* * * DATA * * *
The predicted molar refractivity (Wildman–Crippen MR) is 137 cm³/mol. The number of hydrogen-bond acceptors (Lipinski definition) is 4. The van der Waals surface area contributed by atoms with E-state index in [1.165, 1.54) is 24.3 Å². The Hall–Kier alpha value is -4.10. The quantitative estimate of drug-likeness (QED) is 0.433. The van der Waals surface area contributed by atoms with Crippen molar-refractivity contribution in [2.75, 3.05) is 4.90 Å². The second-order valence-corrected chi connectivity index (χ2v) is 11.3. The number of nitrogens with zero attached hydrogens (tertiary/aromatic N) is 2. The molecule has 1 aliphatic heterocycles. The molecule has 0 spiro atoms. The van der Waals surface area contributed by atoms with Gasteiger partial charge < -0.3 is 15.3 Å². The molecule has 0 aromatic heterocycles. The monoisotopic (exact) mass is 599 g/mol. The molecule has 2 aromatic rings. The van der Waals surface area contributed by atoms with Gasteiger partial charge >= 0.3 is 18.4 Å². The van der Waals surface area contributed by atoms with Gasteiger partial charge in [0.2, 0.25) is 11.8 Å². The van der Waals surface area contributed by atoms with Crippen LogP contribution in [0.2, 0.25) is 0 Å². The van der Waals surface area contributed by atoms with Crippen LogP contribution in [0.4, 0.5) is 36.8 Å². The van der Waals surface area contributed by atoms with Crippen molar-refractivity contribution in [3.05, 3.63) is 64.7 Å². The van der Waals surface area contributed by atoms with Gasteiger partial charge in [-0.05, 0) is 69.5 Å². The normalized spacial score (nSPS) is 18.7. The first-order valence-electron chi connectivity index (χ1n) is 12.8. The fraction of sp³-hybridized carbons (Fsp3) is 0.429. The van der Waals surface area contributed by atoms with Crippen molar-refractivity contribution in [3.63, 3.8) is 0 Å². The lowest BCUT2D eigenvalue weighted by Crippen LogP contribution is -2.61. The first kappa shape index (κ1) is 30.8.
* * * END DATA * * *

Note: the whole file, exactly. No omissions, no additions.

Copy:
The predicted molar refractivity (Wildman–Crippen MR) is 137 cm³/mol. The number of hydrogen-bond acceptors (Lipinski definition) is 4. The van der Waals surface area contributed by atoms with E-state index in [1.165, 1.54) is 24.3 Å². The Hall–Kier alpha value is -4.10. The quantitative estimate of drug-likeness (QED) is 0.433. The van der Waals surface area contributed by atoms with Crippen molar-refractivity contribution in [2.75, 3.05) is 4.90 Å². The second-order valence-corrected chi connectivity index (χ2v) is 11.3. The number of nitrogens with zero attached hydrogens (tertiary/aromatic N) is 2. The molecule has 1 aliphatic heterocycles. The molecule has 0 spiro atoms. The van der Waals surface area contributed by atoms with Gasteiger partial charge < -0.3 is 15.3 Å². The molecule has 0 aromatic heterocycles. The monoisotopic (exact) mass is 599 g/mol. The molecule has 2 aromatic rings. The van der Waals surface area contributed by atoms with Gasteiger partial charge >= 0.3 is 18.4 Å². The van der Waals surface area contributed by atoms with Gasteiger partial charge in [0.2, 0.25) is 11.8 Å². The van der Waals surface area contributed by atoms with Crippen LogP contribution in [0.2, 0.25) is 0 Å². The van der Waals surface area contributed by atoms with Crippen LogP contribution in [0.4, 0.5) is 36.8 Å². The van der Waals surface area contributed by atoms with Crippen molar-refractivity contribution in [3.05, 3.63) is 64.7 Å². The van der Waals surface area contributed by atoms with Gasteiger partial charge in [-0.05, 0) is 69.5 Å². The normalized spacial score (nSPS) is 18.7. The first-order valence-electron chi connectivity index (χ1n) is 12.8. The fraction of sp³-hybridized carbons (Fsp3) is 0.429. The van der Waals surface area contributed by atoms with Crippen molar-refractivity contribution in [3.63, 3.8) is 0 Å². The lowest BCUT2D eigenvalue weighted by Crippen LogP contribution is -2.61. The first kappa shape index (κ1) is 30.8.